12. Autonesting Saves Time

    CAD/CAM software Machine company makes waves with Jetcam driving waterjet cutter Wagner Machine Co. of Champaign, IL, wanted its Omax 2652 waterjet cutter to autonest to save time that was spent manually creating part nests in CAD and exporting them. Wagner provides precision CNC machine services spanning a wide variety of cutting technologies. The company purchased an Omax 2652 Waterjet cutter, which has a maximum cutting table of 26" x 52". The supplied CAM software was capable of automatic nesting of simple components, but did not have the ability to automatically perform dissimilar part nesting. "Initially, the software supplied with the machine met our needs, but as the business grew, we found that we were spending several hours a day nesting," says Kurt Wagner, project manager. "As we could not autonest, we were creating nests in our CAD software manually and exporting a complete DXF nest for the CAM system to program. This worked well initially, but was very time consuming."

  13. Bector Says Innovation is the Key in Job Shop Machining

    Betcor Manufacturing in Ontario, Canada is a small custom job shop with a difference. At first glance, they look like most other job shops, with a shop floor filled with machines for CNC milling, turning, surface grinding, cylindrical grinding, and even some welding and fabricating work. At one end of the shop floor, though, is a piece of equipment that is anything but traditional state-of-the-art abrasive waterjet machining center. The OMAX 55100 JetMachining® Center has enabled Betcor to handle more operations in-house instead of sending parts out to other shops. “We were sending out parts to be cut on a plasma, laser or waterjet, instead of using conventional milling operations,” says partner Barry Corbet. “Many of these were parts with large radii and had large amounts of metal removed. When we decided to expand our business we took a very close look at all of these p rocesses and concluded that abrasive waterjet, and in particular the OMAX was most suitable for our target market.” Like most job shops Betcor Manufacturing in Alliston, Ontario, serves a wide variety of markets, including automotive, aerospace, and advertising. This means that while innovation is key to Betcor, versatility is also important, and the waterjet provides that versatility by machining a wide variety of materials.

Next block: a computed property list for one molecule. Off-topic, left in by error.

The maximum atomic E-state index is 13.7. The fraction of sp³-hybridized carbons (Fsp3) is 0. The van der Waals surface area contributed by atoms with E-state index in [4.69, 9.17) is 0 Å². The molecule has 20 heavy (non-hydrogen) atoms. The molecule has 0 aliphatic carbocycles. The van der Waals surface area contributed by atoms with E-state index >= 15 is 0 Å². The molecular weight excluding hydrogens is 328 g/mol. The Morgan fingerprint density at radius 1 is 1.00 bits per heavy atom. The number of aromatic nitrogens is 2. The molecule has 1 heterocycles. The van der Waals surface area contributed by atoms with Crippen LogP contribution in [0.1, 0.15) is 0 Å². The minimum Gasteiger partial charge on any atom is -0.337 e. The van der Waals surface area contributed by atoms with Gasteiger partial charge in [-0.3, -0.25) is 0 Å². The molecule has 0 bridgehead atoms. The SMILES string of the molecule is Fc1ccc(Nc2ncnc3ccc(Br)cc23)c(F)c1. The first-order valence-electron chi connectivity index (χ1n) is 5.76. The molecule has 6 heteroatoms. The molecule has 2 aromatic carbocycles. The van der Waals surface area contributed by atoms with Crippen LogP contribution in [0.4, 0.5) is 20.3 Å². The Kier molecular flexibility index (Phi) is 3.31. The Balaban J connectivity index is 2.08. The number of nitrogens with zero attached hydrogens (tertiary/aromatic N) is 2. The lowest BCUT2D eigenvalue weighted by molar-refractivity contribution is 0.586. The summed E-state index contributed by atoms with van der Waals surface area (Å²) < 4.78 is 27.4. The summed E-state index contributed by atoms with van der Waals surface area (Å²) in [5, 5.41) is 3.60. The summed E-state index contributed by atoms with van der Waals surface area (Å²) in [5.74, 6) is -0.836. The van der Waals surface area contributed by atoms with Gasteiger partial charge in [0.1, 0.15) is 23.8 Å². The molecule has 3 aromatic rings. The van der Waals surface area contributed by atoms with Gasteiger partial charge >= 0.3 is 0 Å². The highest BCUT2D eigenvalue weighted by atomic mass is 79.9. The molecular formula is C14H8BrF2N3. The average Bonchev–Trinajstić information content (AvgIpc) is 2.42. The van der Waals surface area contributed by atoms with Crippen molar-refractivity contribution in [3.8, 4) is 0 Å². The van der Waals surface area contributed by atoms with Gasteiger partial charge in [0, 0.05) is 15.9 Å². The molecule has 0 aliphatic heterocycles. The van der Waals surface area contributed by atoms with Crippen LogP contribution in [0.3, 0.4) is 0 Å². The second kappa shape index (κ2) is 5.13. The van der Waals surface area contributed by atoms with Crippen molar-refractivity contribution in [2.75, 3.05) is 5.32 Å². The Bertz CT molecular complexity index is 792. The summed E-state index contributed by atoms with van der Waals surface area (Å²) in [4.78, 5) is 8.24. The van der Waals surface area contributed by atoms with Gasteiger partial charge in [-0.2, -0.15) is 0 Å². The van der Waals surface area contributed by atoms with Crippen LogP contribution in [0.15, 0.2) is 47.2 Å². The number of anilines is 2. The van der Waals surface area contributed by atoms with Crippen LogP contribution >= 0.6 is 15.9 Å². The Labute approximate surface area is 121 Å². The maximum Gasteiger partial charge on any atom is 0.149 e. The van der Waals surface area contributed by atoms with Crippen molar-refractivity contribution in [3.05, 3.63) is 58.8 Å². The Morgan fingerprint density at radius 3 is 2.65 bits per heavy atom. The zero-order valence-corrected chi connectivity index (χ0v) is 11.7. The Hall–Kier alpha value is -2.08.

14. Business on the Cutting Edge

    Manufacturers' Monthly, April 2001 Welding & Cutting Technologies Innovator, successful businessman and skilled, hands-on metal worker, Mark Piacun has established a manufacturing business that supplies some of the world’s leading casinos with gaming machines. Recently, he has also secured orders from customers in Australia and in Japan for large murals and floors in natural stone and marble. His company, Blue Water Engineering (BWE), is situated on Queens land’s Gold Coast and operates from two plants, at Southport and Nerang, not far from Jupiter’s Casino.

  15. EDM for The Long Run